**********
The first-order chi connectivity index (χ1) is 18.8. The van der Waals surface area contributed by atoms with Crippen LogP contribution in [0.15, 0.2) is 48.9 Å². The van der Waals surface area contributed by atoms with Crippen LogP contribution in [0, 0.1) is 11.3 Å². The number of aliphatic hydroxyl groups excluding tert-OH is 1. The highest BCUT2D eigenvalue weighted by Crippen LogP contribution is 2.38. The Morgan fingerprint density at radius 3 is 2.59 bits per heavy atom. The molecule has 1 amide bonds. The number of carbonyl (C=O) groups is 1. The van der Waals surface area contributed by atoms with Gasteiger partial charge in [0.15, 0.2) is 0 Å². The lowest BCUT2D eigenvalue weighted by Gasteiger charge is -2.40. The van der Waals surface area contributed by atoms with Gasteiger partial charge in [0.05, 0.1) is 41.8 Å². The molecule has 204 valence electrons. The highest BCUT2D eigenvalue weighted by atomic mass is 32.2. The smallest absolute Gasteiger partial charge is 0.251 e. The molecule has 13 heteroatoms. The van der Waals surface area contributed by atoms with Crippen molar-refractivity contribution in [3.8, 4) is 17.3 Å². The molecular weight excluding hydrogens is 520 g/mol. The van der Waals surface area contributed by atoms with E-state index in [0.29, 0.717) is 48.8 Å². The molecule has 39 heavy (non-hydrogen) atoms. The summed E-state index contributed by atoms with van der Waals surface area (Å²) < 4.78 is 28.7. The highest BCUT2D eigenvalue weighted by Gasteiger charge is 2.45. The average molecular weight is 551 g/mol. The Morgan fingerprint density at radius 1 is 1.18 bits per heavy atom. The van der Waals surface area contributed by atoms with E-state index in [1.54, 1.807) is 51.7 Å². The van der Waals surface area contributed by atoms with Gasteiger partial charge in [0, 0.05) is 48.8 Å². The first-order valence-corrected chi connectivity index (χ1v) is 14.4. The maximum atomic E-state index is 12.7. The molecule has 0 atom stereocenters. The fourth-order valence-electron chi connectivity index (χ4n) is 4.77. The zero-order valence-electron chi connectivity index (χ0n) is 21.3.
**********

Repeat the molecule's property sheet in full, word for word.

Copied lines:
The first-order chi connectivity index (χ1) is 18.8. The van der Waals surface area contributed by atoms with Crippen LogP contribution in [0.15, 0.2) is 48.9 Å². The van der Waals surface area contributed by atoms with Crippen LogP contribution in [0, 0.1) is 11.3 Å². The number of aliphatic hydroxyl groups excluding tert-OH is 1. The highest BCUT2D eigenvalue weighted by Crippen LogP contribution is 2.38. The Morgan fingerprint density at radius 3 is 2.59 bits per heavy atom. The molecule has 1 amide bonds. The number of carbonyl (C=O) groups is 1. The van der Waals surface area contributed by atoms with Gasteiger partial charge in [0.15, 0.2) is 0 Å². The lowest BCUT2D eigenvalue weighted by Gasteiger charge is -2.40. The van der Waals surface area contributed by atoms with Gasteiger partial charge in [0.05, 0.1) is 41.8 Å². The molecule has 204 valence electrons. The highest BCUT2D eigenvalue weighted by atomic mass is 32.2. The smallest absolute Gasteiger partial charge is 0.251 e. The molecule has 13 heteroatoms. The van der Waals surface area contributed by atoms with Crippen molar-refractivity contribution in [3.8, 4) is 17.3 Å². The molecular weight excluding hydrogens is 520 g/mol. The van der Waals surface area contributed by atoms with E-state index in [0.29, 0.717) is 48.8 Å². The molecule has 39 heavy (non-hydrogen) atoms. The summed E-state index contributed by atoms with van der Waals surface area (Å²) < 4.78 is 28.7. The highest BCUT2D eigenvalue weighted by Gasteiger charge is 2.45. The average molecular weight is 551 g/mol. The Morgan fingerprint density at radius 1 is 1.18 bits per heavy atom. The van der Waals surface area contributed by atoms with E-state index in [1.54, 1.807) is 51.7 Å². The van der Waals surface area contributed by atoms with Gasteiger partial charge in [0, 0.05) is 48.8 Å². The first-order valence-corrected chi connectivity index (χ1v) is 14.4. The maximum atomic E-state index is 12.7. The molecule has 0 atom stereocenters. The fourth-order valence-electron chi connectivity index (χ4n) is 4.77. The zero-order valence-electron chi connectivity index (χ0n) is 21.3.